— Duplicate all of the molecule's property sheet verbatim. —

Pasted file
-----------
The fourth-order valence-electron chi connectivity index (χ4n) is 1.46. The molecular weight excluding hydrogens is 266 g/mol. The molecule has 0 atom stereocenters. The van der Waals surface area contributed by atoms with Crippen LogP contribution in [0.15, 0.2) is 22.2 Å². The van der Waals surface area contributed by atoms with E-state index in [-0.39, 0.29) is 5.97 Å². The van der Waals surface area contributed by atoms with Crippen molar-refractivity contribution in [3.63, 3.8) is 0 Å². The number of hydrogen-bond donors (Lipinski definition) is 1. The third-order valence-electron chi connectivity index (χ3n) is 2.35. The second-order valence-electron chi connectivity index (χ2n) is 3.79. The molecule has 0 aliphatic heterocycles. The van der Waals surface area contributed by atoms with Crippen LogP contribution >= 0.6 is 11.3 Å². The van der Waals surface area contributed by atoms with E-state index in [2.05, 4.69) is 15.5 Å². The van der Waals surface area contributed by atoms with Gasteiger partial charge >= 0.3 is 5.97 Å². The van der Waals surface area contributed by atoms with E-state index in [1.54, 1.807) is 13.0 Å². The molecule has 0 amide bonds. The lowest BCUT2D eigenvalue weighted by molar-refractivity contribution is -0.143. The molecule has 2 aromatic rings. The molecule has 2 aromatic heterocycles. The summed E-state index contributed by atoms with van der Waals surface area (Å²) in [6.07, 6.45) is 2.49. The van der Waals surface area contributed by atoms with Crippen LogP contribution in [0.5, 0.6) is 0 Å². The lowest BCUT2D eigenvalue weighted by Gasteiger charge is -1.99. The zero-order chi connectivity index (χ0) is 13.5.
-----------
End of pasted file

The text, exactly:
The fourth-order valence-electron chi connectivity index (χ4n) is 1.46. The molecular weight excluding hydrogens is 266 g/mol. The molecule has 0 atom stereocenters. The van der Waals surface area contributed by atoms with Crippen LogP contribution in [0.15, 0.2) is 22.2 Å². The van der Waals surface area contributed by atoms with E-state index in [-0.39, 0.29) is 5.97 Å². The van der Waals surface area contributed by atoms with Crippen molar-refractivity contribution in [3.63, 3.8) is 0 Å². The number of hydrogen-bond donors (Lipinski definition) is 1. The third-order valence-electron chi connectivity index (χ3n) is 2.35. The second-order valence-electron chi connectivity index (χ2n) is 3.79. The molecule has 0 aliphatic heterocycles. The van der Waals surface area contributed by atoms with Crippen LogP contribution >= 0.6 is 11.3 Å². The van der Waals surface area contributed by atoms with E-state index in [2.05, 4.69) is 15.5 Å². The van der Waals surface area contributed by atoms with Gasteiger partial charge >= 0.3 is 5.97 Å². The van der Waals surface area contributed by atoms with E-state index in [1.54, 1.807) is 13.0 Å². The molecule has 0 amide bonds. The lowest BCUT2D eigenvalue weighted by molar-refractivity contribution is -0.143. The molecule has 2 aromatic rings. The molecule has 2 aromatic heterocycles. The summed E-state index contributed by atoms with van der Waals surface area (Å²) in [6.07, 6.45) is 2.49. The van der Waals surface area contributed by atoms with Crippen LogP contribution in [0.5, 0.6) is 0 Å². The lowest BCUT2D eigenvalue weighted by Gasteiger charge is -1.99. The zero-order chi connectivity index (χ0) is 13.5.